Burmese rebel groups commit to ban anti-personnel (AP) landmines
5 December 2003
Burmese Rebel Groups Commit to Ban Anti-personnel (AP) Landmines.
New Success for Geneva Call
Geneva – 5 December 2003
Today Geneva Call announced an agreement by the Arakan Rohingya National Organization (ARNO) and the National United Party of Arakan (NUPA) to ban all use of anti-personnel mines and victim activated explosive devices. Both groups recently signed the Geneva Call Deed of Commitment for Adherence to a Total Ban on anti-personnel Mines and for Cooperation in Mine Action (DoC).
“There are many tragedies suffered by the Burmese people,” said Khin Muang, President of the NUPA. “We are convinced of the importance to end all use of AP mines.” ARNO President Nurul Islam said that although the Burmese military continues mine use, the damage caused to civilians demands both ARNO & NUPA stop. “Many people have been killed and injured as a result of these mines,” he said. “The mined areas are not marked and most victims have no access to treatment or assistance.”
Myanmar’s ruling State Peace and Development Council (SPDC) has not joined the international treaty banning AP mine use. An annual report detailing landmine policies and mine contamination worldwide, estimates 15 armed groups within Burma used AP mines or improvised explosive devices (IEDs) in the 14-month period between June 2002 and August 2003. The 2003 Landmine Monitor, reports at least 114 new casualites in 2002 and more incidents in the first half of 2003. While the numbers of mine victims appear to have increased over the last several years, the total number of casualties in Burma is unknown.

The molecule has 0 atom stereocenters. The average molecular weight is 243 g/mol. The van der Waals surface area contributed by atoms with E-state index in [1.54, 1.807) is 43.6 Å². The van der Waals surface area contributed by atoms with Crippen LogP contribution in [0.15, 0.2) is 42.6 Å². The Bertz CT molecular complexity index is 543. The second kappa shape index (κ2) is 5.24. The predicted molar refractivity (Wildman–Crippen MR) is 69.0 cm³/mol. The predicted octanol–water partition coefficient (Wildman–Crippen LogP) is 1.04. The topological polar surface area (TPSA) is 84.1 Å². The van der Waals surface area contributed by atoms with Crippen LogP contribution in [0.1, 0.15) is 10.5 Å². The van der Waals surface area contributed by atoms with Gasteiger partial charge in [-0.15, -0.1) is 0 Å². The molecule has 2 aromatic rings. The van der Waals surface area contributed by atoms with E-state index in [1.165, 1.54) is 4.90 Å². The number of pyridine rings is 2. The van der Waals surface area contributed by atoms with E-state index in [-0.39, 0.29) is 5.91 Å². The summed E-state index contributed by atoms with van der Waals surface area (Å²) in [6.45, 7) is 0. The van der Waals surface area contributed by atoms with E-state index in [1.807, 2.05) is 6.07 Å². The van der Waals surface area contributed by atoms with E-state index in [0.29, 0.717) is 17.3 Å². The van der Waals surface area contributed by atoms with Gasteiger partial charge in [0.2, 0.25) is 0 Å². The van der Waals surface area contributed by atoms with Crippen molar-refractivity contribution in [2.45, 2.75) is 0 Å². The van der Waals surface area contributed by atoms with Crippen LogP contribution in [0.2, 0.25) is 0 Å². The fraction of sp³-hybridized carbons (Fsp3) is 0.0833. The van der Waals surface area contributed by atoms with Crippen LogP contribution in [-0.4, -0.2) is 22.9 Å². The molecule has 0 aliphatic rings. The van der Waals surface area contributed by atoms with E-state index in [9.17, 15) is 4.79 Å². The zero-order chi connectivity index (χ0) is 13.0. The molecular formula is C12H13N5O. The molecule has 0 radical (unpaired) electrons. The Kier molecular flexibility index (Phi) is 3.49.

Under the Deed of Commitment, signatories commit to a ban of AP mines and/or victim-activated explosive devices under any circumstance and prohibitions on transfer, stockpiling and production; they agree to facilitate humanitarian mine action programmes in areas under their control, including stockpile destruction, mine clearance and marking and those providing assistance to mine victims. Signatories are obliged to ensure all soldiers under their command are aware of the prohibitions, to cooperate in efforts to monitor implementation of their obligations and to promote the mine ban with other armed groups in the region.
“We view this as a first step to engaging armed groups in Burma,” said Geneva Call President Elisabeth Reusse-Decrey. Large numbers of armed groups use mines and IEDs throughout South East Asia. Geneva Call and local partners work to engage armed groups in Nepal, North East India, the Philippines and Sri Lanka in the mine ban norm. Geneva Call supports efforts to launch humanitarian mine action programmes in areas where armed groups have signed the Deed of Commitmentand assists with implementation of their commitments under it.
Both ARNO and NUPA are from Arakan State in Burma, populated by two main ethnic groups – the Rakhaing, who are predominantly Buddhist, and the largely Muslim Rohingya. In October 2000, NUPA, the largest Rakhaing insurgency group, and ARNO, representing the Rohingya/Burmese Muslims, joined forces under the Arakan Independence Alliance (AIA). Both groups operate along Burma’s western border with Bangladesh.
Geneva Call is an international humanitarian organisation dedicated to engaging non-State armed groups in respecting humanitarian norms, such as the anti-personnel mine ban. To date, 24 groups in the Philippines, Sudan, Iraq, Somalia, Burma and India have agreed to ban AP mines under the Deed of Commitment.
Elisabeth Reusse-Decrey, President or Katherine Kramer, Programme Director